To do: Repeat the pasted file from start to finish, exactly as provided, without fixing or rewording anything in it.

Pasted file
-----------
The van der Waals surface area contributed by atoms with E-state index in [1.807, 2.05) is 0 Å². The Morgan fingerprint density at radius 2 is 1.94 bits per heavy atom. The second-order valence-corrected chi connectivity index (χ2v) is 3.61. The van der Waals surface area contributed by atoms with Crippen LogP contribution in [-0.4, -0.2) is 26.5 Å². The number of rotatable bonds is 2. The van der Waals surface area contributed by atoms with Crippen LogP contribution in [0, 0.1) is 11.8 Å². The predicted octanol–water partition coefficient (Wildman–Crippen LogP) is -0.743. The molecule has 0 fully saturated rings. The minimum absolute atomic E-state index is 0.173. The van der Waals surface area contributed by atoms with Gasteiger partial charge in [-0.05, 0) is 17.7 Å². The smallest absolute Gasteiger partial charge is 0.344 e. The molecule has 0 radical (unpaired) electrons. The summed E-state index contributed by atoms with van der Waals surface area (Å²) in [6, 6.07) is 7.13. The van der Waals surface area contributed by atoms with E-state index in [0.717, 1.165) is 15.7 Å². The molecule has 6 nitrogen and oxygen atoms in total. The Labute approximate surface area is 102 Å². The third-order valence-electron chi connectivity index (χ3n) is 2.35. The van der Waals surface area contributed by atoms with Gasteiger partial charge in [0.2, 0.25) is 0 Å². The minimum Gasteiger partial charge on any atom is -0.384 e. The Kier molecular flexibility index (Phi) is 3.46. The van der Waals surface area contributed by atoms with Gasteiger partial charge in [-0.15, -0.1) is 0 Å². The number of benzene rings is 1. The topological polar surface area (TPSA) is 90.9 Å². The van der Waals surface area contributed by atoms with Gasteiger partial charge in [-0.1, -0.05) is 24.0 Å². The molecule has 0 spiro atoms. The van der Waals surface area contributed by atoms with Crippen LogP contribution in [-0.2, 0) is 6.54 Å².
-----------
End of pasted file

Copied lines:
The van der Waals surface area contributed by atoms with E-state index in [1.807, 2.05) is 0 Å². The Morgan fingerprint density at radius 2 is 1.94 bits per heavy atom. The second-order valence-corrected chi connectivity index (χ2v) is 3.61. The van der Waals surface area contributed by atoms with Crippen LogP contribution in [-0.4, -0.2) is 26.5 Å². The number of rotatable bonds is 2. The van der Waals surface area contributed by atoms with Crippen LogP contribution in [0, 0.1) is 11.8 Å². The predicted octanol–water partition coefficient (Wildman–Crippen LogP) is -0.743. The molecule has 0 fully saturated rings. The minimum absolute atomic E-state index is 0.173. The van der Waals surface area contributed by atoms with Gasteiger partial charge in [-0.05, 0) is 17.7 Å². The smallest absolute Gasteiger partial charge is 0.344 e. The molecule has 0 radical (unpaired) electrons. The summed E-state index contributed by atoms with van der Waals surface area (Å²) in [6, 6.07) is 7.13. The van der Waals surface area contributed by atoms with E-state index in [0.717, 1.165) is 15.7 Å². The molecule has 6 nitrogen and oxygen atoms in total. The Labute approximate surface area is 102 Å². The third-order valence-electron chi connectivity index (χ3n) is 2.35. The van der Waals surface area contributed by atoms with Gasteiger partial charge in [0.2, 0.25) is 0 Å². The minimum Gasteiger partial charge on any atom is -0.384 e. The Kier molecular flexibility index (Phi) is 3.46. The van der Waals surface area contributed by atoms with Gasteiger partial charge in [-0.15, -0.1) is 0 Å². The number of benzene rings is 1. The topological polar surface area (TPSA) is 90.9 Å². The van der Waals surface area contributed by atoms with Gasteiger partial charge in [-0.1, -0.05) is 24.0 Å². The molecule has 0 spiro atoms. The van der Waals surface area contributed by atoms with Crippen LogP contribution in [-0.2, 0) is 6.54 Å².